Rays of the morning sun begins to peak up on the distant horizon as it begins it’s daily journey across the sky. A myriad of brilliant colors scatter across the sky almost as if they are a reflection of the turmoil in my heart. The news anchor on the fuel pump is talking, droning on about something that I have no interest in hearing.
I open the door to my fuel tank and unscrew the cap. Like an automated machine I insert the card into the reader at the pump and begin to fuel my truck. Today is the day that summer ends.
“Dad! Can I get something?” My son eagerly asks.
“Sure, why not. Just keep it small and resealable.” I replied.
“I suppose you want something too?” I ask his older brother
He looks up from his phone and murmurs what I account for as an affirmative. He slowly gets out of the truck, staring at his phone the entire time, and walks with his little brother into the convenience store.
I reservedly put the nozzle back into the gas pump and walk into the store to pay for the days worth of snacks.
We begin our journey, a journey that will end my summer. An eleven hour journey from start to finish. My boy’s journey will only be half of that. It is the journey home for them.
As we passed the city limits I told the boys to tell me something they truly enjoyed over the summer with me. The conversation started out slow, as it always does. But eventually the stories started coming to life. We discussed our trip into the mountains that turned into a complete disaster. I bragged how I was the grand champion at go cart racing, then my boys brutalized me about getting violently ill in the amusement park. We reminisced about the renaissance fair character who chastised me for asking for a “pepsi” that he had never heard of, got a message notification on the I-phone in his pocket.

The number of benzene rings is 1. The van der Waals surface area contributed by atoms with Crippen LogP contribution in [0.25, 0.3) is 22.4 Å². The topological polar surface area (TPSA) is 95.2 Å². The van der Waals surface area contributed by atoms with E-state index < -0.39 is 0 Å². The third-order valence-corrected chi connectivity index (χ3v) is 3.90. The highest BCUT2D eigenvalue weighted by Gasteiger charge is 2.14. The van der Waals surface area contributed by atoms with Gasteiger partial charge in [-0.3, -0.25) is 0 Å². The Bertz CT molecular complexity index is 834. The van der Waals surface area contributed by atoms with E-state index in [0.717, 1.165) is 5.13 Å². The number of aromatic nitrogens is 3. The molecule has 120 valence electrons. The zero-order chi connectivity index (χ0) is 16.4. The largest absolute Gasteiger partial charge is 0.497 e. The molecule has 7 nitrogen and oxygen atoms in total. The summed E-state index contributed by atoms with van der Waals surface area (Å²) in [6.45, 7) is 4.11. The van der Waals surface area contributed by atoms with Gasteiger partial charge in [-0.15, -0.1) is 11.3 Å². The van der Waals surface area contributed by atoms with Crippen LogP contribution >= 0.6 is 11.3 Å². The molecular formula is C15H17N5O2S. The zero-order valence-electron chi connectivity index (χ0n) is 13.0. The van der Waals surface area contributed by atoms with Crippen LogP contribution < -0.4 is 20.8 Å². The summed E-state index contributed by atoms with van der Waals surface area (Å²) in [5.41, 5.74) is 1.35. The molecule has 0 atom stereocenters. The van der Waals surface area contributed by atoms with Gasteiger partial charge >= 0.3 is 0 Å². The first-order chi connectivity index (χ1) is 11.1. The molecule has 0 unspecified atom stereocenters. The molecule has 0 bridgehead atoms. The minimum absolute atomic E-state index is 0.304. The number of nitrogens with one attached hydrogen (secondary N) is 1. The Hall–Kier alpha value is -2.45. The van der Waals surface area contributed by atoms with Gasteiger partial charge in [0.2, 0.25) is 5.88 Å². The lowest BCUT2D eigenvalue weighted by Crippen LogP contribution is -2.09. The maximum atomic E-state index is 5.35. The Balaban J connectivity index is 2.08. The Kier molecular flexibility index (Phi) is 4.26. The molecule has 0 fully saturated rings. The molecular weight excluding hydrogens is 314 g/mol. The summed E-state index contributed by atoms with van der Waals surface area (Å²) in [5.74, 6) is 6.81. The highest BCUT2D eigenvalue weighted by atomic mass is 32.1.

Then the story about breaking out the inflatable boat and how the air pump broke down. They made fun of how purple my face was blowing up that stupid boat. However the short term suffering was rewarded with a fun filled day in the water.
I decided to let the boys choose the music to listen to. They bombarded me with this so called music. So after some time of listening to their music, I returned the favor and let them listen to some of my music (I’m talking to you Dierks Bentley!)
Eventually we came to an equilibrium and found music we all enjoyed. By the end of our musical en devour we were all singing out loud. It was the worst sound you could ever imagine, and yet the most beautiful I will ever remember.
Somewhere around hour four of our drive my oldest fell asleep. So then it was just my youngest and myself awake in the truck. After several minutes of quiet my son asks me a truly profound question that caught me off guard.
“Dad, if I die before you will you get a tattoo of my hand? Would you do that for me?”
Stunned I replied “Of course I would do that.”
The emotion that came over me was overwhelming . I waited for a second for the tightening in my throat to subside. I then with my voice off tone and ragged I asked him a question.
“If I die before you, will you do the same for me?”
My son replied “Of course dad, what kind of question is that?”
Thus a pact was born.
Even as an experienced parent…….my children continue to surprise me with their insight.
We pulled up in front of their mother’s home. It was as if a part of my soul was leaving as I hugged my son’s goodbye. Even my oldest was a little emotional. My youngest yells out on his way into the house. “Remember our deal dad!”
I, of course will remember.